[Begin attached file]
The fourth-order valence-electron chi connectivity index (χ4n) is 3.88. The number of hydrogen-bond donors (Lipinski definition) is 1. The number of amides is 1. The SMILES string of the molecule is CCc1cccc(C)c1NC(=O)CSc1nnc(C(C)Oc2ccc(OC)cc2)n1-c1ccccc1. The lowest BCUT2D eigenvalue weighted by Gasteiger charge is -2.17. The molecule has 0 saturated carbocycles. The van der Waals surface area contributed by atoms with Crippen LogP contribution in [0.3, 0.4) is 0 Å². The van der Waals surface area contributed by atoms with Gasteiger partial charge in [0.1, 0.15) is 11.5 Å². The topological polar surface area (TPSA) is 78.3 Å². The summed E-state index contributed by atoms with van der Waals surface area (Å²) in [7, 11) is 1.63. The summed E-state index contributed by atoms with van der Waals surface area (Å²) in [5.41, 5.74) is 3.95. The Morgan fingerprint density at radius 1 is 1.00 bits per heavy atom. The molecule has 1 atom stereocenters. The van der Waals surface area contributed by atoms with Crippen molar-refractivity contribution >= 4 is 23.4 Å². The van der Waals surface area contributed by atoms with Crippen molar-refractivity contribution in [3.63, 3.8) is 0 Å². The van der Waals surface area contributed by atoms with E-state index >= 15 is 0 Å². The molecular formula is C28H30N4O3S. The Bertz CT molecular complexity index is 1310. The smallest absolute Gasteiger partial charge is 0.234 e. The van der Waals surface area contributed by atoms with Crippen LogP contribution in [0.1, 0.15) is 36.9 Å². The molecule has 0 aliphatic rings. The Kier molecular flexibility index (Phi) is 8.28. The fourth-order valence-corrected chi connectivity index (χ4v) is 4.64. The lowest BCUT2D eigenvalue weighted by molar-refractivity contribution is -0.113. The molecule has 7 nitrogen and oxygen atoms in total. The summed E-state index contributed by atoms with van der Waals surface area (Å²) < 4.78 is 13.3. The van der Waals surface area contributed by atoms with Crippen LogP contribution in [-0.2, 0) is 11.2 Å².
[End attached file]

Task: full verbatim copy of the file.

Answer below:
The fourth-order valence-electron chi connectivity index (χ4n) is 3.88. The number of hydrogen-bond donors (Lipinski definition) is 1. The number of amides is 1. The SMILES string of the molecule is CCc1cccc(C)c1NC(=O)CSc1nnc(C(C)Oc2ccc(OC)cc2)n1-c1ccccc1. The lowest BCUT2D eigenvalue weighted by Gasteiger charge is -2.17. The molecule has 0 saturated carbocycles. The van der Waals surface area contributed by atoms with Crippen LogP contribution in [0.3, 0.4) is 0 Å². The van der Waals surface area contributed by atoms with Gasteiger partial charge in [0.1, 0.15) is 11.5 Å². The topological polar surface area (TPSA) is 78.3 Å². The summed E-state index contributed by atoms with van der Waals surface area (Å²) in [7, 11) is 1.63. The summed E-state index contributed by atoms with van der Waals surface area (Å²) in [5.41, 5.74) is 3.95. The Morgan fingerprint density at radius 1 is 1.00 bits per heavy atom. The molecule has 1 atom stereocenters. The van der Waals surface area contributed by atoms with Crippen molar-refractivity contribution >= 4 is 23.4 Å². The van der Waals surface area contributed by atoms with Crippen molar-refractivity contribution in [3.63, 3.8) is 0 Å². The van der Waals surface area contributed by atoms with E-state index >= 15 is 0 Å². The molecular formula is C28H30N4O3S. The Bertz CT molecular complexity index is 1310. The smallest absolute Gasteiger partial charge is 0.234 e. The van der Waals surface area contributed by atoms with Crippen LogP contribution in [0.1, 0.15) is 36.9 Å². The molecule has 0 aliphatic rings. The Kier molecular flexibility index (Phi) is 8.28. The fourth-order valence-corrected chi connectivity index (χ4v) is 4.64. The lowest BCUT2D eigenvalue weighted by molar-refractivity contribution is -0.113. The molecule has 7 nitrogen and oxygen atoms in total. The summed E-state index contributed by atoms with van der Waals surface area (Å²) < 4.78 is 13.3. The van der Waals surface area contributed by atoms with Crippen LogP contribution in [-0.2, 0) is 11.2 Å².